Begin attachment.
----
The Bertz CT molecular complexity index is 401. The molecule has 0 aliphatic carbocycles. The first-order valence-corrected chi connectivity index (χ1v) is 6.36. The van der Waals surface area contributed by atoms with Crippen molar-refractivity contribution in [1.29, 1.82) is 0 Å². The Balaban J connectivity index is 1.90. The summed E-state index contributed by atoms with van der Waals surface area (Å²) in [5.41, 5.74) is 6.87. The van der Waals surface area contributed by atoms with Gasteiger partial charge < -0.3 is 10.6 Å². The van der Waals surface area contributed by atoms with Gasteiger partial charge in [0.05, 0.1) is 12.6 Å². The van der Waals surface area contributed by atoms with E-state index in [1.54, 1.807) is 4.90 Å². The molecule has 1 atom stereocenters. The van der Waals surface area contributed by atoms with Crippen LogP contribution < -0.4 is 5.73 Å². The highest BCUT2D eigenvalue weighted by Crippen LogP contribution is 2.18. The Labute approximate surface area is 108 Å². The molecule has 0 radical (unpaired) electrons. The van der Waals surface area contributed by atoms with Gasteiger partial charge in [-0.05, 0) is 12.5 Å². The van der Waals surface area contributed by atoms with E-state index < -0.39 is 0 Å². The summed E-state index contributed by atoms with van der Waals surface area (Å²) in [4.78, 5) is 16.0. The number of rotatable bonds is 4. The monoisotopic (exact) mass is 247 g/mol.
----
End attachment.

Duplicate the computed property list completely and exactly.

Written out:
The Bertz CT molecular complexity index is 401. The molecule has 0 aliphatic carbocycles. The first-order valence-corrected chi connectivity index (χ1v) is 6.36. The van der Waals surface area contributed by atoms with Crippen molar-refractivity contribution in [1.29, 1.82) is 0 Å². The Balaban J connectivity index is 1.90. The summed E-state index contributed by atoms with van der Waals surface area (Å²) in [5.41, 5.74) is 6.87. The van der Waals surface area contributed by atoms with Gasteiger partial charge < -0.3 is 10.6 Å². The van der Waals surface area contributed by atoms with Gasteiger partial charge in [0.05, 0.1) is 12.6 Å². The van der Waals surface area contributed by atoms with E-state index in [1.54, 1.807) is 4.90 Å². The molecule has 1 atom stereocenters. The van der Waals surface area contributed by atoms with Crippen LogP contribution < -0.4 is 5.73 Å². The highest BCUT2D eigenvalue weighted by Crippen LogP contribution is 2.18. The Labute approximate surface area is 108 Å². The molecule has 0 radical (unpaired) electrons. The van der Waals surface area contributed by atoms with Gasteiger partial charge in [-0.05, 0) is 12.5 Å². The van der Waals surface area contributed by atoms with E-state index < -0.39 is 0 Å². The summed E-state index contributed by atoms with van der Waals surface area (Å²) in [4.78, 5) is 16.0. The number of rotatable bonds is 4. The monoisotopic (exact) mass is 247 g/mol.